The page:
Abstract
“Discrimination accuracy is usually higher for same- than for cross-race faces, a phenomenon known as the cross-race effect (CRE). According to prior research, the CRE occurs because memories for same- and cross-race faces rely on qualitatively different processes. However, according to a continuous dual-process model of recognition memory, memories that rely on qualitatively different processes do not differ in recognition accuracy when confidence is equated. Thus, although there are differences in overall same- and cross-race discrimination accuracy, confidence-specific accuracy (i.e., recognition accuracy at a particular level of confidence) may not differ. We analysed datasets from four recognition memory studies on same- and cross-race faces to test this hypothesis. Confidence ratings reliably predicted recognition accuracy when performance was above chance levels (Experiments 1, 2, and 3) but not when performance was at chance levels (Experiment 4). Furthermore, at each level of confidence, confidence-specific accuracy for same- and cross-race faces did not significantly differ when overall performance was above chance levels (Experiments 1, 2, and 3) but significantly differed when overall performance was at chance levels (Experiment 4). Thus, under certain conditions, high-confidence same-race and cross-race identifications may be equally reliable.”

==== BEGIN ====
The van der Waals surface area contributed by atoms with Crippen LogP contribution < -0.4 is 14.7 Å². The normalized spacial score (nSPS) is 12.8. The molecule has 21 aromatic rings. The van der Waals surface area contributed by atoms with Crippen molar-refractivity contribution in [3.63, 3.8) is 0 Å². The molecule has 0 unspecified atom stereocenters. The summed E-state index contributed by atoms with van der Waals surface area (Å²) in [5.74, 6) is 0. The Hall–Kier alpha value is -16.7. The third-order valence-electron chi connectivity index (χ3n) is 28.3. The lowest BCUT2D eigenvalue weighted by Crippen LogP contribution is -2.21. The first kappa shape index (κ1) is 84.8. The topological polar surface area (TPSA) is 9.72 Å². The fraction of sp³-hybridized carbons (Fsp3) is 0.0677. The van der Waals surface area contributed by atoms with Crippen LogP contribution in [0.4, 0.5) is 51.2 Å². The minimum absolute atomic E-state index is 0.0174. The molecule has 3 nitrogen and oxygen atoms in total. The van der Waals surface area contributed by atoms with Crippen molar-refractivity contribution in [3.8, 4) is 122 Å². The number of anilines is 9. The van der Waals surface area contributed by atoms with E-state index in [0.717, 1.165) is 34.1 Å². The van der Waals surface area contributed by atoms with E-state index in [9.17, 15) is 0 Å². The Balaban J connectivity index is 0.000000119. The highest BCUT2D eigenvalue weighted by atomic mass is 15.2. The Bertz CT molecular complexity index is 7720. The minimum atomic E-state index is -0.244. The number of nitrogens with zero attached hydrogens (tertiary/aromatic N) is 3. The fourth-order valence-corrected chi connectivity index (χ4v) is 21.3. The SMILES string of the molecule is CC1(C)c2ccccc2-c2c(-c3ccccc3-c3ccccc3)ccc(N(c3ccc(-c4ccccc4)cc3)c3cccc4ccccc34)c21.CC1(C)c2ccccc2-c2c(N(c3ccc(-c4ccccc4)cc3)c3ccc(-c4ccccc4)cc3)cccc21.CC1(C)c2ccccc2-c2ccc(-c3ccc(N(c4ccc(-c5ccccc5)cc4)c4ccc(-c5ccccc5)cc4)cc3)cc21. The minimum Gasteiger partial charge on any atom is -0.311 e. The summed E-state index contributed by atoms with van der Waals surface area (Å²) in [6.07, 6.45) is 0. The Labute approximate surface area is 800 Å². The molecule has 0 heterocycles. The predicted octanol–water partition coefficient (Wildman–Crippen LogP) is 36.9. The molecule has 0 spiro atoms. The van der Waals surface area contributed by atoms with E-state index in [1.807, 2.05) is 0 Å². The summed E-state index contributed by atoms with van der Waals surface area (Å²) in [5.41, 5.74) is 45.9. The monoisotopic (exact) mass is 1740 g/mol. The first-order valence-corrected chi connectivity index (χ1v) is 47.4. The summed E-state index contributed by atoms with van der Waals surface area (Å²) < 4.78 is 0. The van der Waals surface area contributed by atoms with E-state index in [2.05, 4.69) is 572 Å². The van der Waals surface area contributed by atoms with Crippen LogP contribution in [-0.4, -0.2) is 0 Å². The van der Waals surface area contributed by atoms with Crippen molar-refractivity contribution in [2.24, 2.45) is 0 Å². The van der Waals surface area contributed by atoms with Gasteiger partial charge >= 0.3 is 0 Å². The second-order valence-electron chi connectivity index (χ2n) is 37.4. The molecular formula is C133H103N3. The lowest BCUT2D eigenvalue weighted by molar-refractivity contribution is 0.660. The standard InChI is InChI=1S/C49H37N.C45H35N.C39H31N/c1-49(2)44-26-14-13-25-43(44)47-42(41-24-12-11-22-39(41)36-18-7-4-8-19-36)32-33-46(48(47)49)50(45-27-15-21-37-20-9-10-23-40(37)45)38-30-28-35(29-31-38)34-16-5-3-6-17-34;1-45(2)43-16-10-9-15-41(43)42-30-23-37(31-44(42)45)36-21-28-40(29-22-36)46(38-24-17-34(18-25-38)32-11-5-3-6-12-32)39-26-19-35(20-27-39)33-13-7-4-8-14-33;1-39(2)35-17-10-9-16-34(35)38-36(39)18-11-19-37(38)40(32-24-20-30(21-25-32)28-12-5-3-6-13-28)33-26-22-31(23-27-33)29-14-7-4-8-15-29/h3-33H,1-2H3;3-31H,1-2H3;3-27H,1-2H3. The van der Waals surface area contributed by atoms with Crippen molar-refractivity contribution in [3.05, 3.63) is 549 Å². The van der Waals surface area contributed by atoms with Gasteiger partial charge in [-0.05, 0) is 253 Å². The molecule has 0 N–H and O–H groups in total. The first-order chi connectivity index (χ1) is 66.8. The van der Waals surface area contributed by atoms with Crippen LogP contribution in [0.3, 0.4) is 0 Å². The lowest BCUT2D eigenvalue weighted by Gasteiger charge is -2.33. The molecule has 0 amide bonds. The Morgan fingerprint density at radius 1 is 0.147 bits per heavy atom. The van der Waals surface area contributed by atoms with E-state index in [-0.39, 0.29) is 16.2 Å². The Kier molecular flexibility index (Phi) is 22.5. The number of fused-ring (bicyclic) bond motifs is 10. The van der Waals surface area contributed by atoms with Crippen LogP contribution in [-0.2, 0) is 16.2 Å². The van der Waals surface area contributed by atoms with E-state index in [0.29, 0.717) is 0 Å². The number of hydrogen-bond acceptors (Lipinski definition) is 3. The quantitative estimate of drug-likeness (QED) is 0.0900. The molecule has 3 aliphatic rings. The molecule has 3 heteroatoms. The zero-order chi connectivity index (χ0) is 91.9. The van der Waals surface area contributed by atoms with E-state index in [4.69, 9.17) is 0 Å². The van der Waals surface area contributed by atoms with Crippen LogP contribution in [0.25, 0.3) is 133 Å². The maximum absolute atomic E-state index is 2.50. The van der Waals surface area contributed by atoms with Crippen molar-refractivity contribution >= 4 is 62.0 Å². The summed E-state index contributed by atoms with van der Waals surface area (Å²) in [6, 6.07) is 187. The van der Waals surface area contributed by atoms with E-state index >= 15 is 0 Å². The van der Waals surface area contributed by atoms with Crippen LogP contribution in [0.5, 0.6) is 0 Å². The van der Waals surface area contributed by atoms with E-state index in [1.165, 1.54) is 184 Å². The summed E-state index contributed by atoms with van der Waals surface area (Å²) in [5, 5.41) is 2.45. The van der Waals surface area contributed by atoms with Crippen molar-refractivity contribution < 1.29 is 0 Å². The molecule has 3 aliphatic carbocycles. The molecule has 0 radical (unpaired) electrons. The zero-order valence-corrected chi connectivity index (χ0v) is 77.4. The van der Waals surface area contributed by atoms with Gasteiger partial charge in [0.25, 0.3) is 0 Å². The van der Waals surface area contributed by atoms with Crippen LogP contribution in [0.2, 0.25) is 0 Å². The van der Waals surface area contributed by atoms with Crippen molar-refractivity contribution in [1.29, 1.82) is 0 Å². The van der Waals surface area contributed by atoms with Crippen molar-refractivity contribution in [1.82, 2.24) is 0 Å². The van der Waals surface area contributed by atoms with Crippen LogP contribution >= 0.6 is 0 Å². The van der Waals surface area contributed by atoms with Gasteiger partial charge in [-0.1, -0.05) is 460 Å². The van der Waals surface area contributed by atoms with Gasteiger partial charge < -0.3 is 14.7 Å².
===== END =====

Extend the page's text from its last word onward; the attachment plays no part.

Written by: Thao B. Nguyen, Kathy Pezdek, John T. Wixted
For full text: https://doi.org/10.1080/17470218.2016.1246578

Transforming valences through transitive inference: How are faces emotionally dissonant?

Transforming valences through transitive inference: How are faces emotionally dissonant?

Published in: The Quarterly Journal of Experimental Psychology, Volume 70, Issue 12, 2478-2496

Abstract